Monthly Archives: May 2011

How Big is Big? Some Botnet Statistics

There is a lot of malware out there, and sometimes it’s very difficult for security researchers or AV-vendors to estimate the extent of such a threat (eg. a trojan). One technique to do is called sinkholing: The goal is to register malicious botnet domains proactively or reactively to prevent the criminals exerting command and control over hijacked/infected computers, and at the same time warn ISPs of infected computers.

Some of you might already know that I am running a sinkhole. Therefore I thought it might be interesting to reveal some botnet Statistic based on the drone data I have collected on my sinkhole.

The following data has been collected over a period of 2 months. During this time I’ve sinkholed several botnets. To generate the statistics shown below I have picked out the highest peak of each malware family and printed it to the bar chart. In short this means that the chart shows the highest peak of each malware family during the past two months (within a 24 hour period).

First of all, let’s have a look at each malware family I’ve sinkholed during this time.

Trojan Aliases Reference
Artro Renos, CodecPack Kaspersky Lab
Carberp Symantec
Gbot Sonicwall
Gozi SecureWorks
Ponmocup Swisyn, Changeup Microsoft
SpyEye EyeStye Symantec
TDSS Alureon, Tidsserv, TDL4 ESET
ZeuS Zbot, WSNPoem, ntos Symantec

As shown in the table above we have some banking trojans (Carberp, Gozi, SpyEye and ZeuS), some trojan droppers (Gbot, Ponmocup), a worm (Ramnit) and some Click fraud trojans (Artro, TDSS).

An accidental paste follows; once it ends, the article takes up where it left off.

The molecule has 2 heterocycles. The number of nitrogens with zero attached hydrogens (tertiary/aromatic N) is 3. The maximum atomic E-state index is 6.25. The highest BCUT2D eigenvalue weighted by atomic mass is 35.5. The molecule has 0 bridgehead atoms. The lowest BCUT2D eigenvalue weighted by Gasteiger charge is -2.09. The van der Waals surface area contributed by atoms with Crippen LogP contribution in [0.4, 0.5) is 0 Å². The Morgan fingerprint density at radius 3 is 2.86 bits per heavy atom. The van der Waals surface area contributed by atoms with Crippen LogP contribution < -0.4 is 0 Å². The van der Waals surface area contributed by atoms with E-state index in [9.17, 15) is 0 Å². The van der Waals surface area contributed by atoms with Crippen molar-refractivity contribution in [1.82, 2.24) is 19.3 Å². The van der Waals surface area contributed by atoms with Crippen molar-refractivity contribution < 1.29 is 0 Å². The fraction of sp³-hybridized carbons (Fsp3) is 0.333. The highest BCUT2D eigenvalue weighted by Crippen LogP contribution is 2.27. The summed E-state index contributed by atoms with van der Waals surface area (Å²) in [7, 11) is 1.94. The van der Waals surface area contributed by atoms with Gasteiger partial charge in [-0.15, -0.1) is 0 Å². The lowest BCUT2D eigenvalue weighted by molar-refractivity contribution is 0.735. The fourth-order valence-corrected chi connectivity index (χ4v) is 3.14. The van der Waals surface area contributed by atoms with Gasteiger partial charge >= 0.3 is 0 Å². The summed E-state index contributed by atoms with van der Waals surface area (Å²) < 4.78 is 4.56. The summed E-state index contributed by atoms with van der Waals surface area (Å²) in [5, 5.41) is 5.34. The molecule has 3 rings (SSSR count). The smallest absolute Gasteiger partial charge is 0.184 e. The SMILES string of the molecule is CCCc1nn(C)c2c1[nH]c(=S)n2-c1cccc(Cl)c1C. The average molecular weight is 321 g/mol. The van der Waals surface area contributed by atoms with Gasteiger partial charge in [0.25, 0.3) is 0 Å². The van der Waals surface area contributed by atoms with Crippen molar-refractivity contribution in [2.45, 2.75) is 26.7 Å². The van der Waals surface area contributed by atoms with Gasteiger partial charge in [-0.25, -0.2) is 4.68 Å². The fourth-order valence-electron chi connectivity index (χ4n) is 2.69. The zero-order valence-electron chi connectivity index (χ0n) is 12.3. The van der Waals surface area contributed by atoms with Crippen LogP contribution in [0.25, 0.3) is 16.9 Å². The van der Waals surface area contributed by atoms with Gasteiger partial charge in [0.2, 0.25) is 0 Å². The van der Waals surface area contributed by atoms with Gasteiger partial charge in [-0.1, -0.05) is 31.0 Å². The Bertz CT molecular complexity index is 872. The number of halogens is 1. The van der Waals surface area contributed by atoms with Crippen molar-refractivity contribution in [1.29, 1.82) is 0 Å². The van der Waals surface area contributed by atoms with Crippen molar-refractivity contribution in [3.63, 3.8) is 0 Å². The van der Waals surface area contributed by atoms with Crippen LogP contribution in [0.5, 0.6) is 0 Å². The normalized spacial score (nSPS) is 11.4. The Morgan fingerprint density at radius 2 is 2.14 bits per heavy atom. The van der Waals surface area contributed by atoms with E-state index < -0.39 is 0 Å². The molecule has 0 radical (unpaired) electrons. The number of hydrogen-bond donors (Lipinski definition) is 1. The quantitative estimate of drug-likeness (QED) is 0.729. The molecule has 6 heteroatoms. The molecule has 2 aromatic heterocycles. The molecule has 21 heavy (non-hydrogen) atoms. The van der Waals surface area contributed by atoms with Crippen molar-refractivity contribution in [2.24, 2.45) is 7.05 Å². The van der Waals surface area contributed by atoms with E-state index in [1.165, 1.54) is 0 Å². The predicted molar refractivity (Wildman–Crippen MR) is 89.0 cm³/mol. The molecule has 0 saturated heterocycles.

Note: The numbers of infected IPs for each trojan mentioned below does not necessarily reflect the exact botnet size. It does however work fairly well as a relative indication. Some trojans are malware kits being used to run several different botnets (Like ZeuS or SpyEye), where all are not being sinkholed.

Let’s take a look at the sinkhole statistics:

The chart above shows the total number of new and total IPs seen within 24hrs for each malware family. What really sticks out is the fact that the trojans that are being used to attack financial institutions (banking trojans) has a relatively small amount of infected computer (drones) compared to Gbot (that is used to drop/install additional malware on the victims computer) and the well-known click fraud rootkit called TDSS. The size of the TDSS botnet is 6 times the size of the Carberp botnet.

Why is this the case? It’s not very difficult to infect computers today. The trick is to find a good way to monetize the botnet. For banking trojans, the problem becomes getting money mules that the criminal can use for transferring/laundering the stolen money. A cybercriminal won’t benefit from a big botnet if he’s not able to cash out the money from the bank accounts of the victims. Also, banking trojans rather quickly gets attention from both Law Enforcement and individuals in the infosec community.